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- Segment Anything by Meta: The Future of Image Segmentation
Segment Anything by Meta: The Future of Image Segmentation
Segmentation 101. Segment Anything by Meta
Hey, this is Denis. Today, we will discuss the segmentation task and the Segment Anything model by Meta. I will explain the general principles of how it works, show some examples of how to use it, and explore the services that can be developed from it.
Reading time: 5 minutes
Image Segmentation 101
Image source: https://segment-anything.com/dataset/index.html
Image Segmentation is a Computer Vision task where an AI model predicts a class label for each pixel of an image. For example, it can label each pixel as "human" or "background". You may have noticed this in Zoom calls, where the program replaces your background with a different one.
Image source: https://tenor.com/
Segmentation can be applied to many different areas. Here are some use cases:
Fashion: Imagine you want to create a virtual try-on service. You would need to remove existing clothes from the user to add the clothes they want to try. So you need to segment those clothes. Example: https://github.com/levindabhi/cloth-segmentation.
Medicine: One may use segmentation to detect skin lesions or retinal blood vessels. Example: https://github.com/rezazad68/BCDU-Net.
Segment Anything by Meta
Meta's new Segment Anything (SAM) model shows great promise in segmenting objects. The model produces high-quality segmentations, and can even segment classes that it has never seen during training.
How Segment Anything Works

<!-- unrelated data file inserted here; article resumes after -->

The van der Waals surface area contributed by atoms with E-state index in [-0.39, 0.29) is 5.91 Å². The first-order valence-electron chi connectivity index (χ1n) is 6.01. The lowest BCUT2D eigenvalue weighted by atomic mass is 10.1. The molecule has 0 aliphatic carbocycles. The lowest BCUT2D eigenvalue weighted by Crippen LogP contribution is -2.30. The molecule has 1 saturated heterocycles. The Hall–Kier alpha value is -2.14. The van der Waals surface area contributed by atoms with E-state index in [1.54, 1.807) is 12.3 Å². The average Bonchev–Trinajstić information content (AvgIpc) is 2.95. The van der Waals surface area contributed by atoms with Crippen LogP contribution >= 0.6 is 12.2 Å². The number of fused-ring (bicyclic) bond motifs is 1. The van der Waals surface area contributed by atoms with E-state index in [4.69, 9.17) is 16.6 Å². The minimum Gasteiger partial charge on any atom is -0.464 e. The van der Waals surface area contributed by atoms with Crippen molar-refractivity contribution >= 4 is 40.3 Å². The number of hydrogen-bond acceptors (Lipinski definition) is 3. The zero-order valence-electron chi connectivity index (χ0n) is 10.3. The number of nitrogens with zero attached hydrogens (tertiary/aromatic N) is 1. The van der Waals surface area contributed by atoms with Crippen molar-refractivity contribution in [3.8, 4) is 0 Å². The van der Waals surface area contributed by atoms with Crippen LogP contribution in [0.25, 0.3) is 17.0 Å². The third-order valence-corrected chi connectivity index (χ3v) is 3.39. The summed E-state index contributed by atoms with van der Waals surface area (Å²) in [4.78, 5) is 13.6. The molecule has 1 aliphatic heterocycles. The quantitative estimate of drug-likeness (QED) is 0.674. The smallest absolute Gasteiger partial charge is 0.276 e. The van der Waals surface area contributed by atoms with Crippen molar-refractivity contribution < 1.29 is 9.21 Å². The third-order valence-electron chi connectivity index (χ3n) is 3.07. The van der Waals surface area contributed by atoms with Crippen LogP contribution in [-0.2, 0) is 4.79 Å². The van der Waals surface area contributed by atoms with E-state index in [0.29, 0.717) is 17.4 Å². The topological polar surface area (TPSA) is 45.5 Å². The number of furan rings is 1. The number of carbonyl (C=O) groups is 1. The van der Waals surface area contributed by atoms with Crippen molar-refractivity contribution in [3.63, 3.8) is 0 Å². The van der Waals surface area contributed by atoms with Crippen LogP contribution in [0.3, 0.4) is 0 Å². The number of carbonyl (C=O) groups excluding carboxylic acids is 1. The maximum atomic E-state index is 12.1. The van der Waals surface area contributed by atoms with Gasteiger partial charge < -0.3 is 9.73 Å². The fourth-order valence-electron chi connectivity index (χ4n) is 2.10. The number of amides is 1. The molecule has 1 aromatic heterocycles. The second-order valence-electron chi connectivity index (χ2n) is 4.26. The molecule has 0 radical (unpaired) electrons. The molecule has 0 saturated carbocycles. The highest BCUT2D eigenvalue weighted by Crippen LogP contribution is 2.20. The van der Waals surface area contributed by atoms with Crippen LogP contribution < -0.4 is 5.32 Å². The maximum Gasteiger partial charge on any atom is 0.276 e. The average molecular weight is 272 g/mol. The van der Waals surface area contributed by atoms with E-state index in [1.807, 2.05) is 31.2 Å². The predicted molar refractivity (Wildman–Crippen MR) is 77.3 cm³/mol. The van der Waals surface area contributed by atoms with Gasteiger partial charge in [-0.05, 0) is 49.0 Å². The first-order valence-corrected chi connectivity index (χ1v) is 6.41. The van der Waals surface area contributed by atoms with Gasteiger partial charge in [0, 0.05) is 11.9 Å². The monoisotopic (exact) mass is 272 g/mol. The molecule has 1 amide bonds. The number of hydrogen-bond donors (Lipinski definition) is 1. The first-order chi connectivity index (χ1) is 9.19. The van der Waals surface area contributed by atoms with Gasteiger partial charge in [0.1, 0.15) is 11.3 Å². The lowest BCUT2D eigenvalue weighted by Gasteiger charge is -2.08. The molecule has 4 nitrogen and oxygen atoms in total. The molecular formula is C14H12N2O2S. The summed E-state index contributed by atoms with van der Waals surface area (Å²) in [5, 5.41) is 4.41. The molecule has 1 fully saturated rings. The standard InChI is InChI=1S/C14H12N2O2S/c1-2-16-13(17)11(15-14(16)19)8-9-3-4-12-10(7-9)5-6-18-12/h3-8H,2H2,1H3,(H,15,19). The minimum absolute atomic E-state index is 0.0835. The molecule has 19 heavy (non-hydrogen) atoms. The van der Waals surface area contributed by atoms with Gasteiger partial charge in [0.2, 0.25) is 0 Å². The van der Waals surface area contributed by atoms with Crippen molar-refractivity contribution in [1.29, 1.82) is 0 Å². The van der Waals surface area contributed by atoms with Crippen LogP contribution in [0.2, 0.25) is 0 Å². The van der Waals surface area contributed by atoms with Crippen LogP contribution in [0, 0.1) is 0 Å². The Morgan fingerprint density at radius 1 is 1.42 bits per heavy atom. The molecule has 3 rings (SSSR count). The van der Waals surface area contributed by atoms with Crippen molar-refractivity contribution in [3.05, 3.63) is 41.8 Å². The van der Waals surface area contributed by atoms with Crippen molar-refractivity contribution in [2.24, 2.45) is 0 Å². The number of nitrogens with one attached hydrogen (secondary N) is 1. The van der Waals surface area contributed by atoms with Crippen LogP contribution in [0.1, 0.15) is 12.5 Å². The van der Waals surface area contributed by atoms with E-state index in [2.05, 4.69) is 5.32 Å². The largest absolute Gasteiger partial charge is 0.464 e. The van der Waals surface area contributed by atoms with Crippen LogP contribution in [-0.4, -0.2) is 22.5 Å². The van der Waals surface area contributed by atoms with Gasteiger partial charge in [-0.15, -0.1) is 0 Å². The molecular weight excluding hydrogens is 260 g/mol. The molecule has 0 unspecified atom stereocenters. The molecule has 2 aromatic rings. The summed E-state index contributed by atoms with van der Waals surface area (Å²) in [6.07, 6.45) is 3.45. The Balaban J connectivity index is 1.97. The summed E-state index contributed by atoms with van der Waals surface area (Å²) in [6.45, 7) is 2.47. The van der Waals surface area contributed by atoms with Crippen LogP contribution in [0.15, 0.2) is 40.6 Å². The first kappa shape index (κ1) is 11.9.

Image Source: https://segment-anything.com/
The model works in several modes:
Segment everything mode: The model finds every object class in the image.
Click-to-segment mode: Click on an object in an image, and the model segments that object.
Bounding box mode: Draw a bounding box, and the model segments the objects inside.
Text-based mode: This mode is not yet released, but the model will highlight objects based on text prompts.
The model can generate multiple levels of masks for the same object. For example, if you click on a person's head, the model can highlight just the head on the first level and the entire body on the second level.
Segment Anything Dataset
The dataset, which was used for training the SAM model, consists of 11 million images and 1 billion segmentation masks. It is almost impossible to label so much data manually, therefore it is interesting to know how they did it.
The dataset was collected in three stages:
Assisted-manual stage: In the first stage, they manually labeled 120k images with 4.3M masks. These images were used to train the initial version of the SAM model.
Semi-automatic stage: In the second stage, they used the SAM model to pre-label images so annotators could focus only on hard-to-segment objects. In total, they labeled 5.9M masks for 180k images at this stage.
Fully automatic stage: Finally, labeled images from the first two stages were used to train the model, which was more accurate at this stage. This model was used to label the remaining images. So ~97% of all images were labeled automatically.
How to use Segment Anything to Inpaint Anything
Image source: https://github.com/geekyutao/Inpaint-Anything
Segment Anything allows you to create services for automatic image editing based on text prompts. You can use it to detect objects and inpaint them using Stable Diffusion. If you are not familiar with inpainting, check my recent post on this topic. Here's what you can do:
Edit images based on where the user clicks. Use Inpaint Anything for this purpose.
Grounded-SAM combines Grounded-DINO with Segment Anything and Stable Diffusion. The first model can detect objects based on text prompts. Combined with the Segment Anything model, it is possible to predict a mask on an image based on a text prompt. This mask can be used as an input for the Stable Diffusion, which can inpaint it.
Another option is to create a labeling service based on SAM. Again, take a look at Grounded-SAM and its examples. It can be used for semi-automatic labeling, which speeds up the labeling process a lot.
This is all for today. Thank you for reading.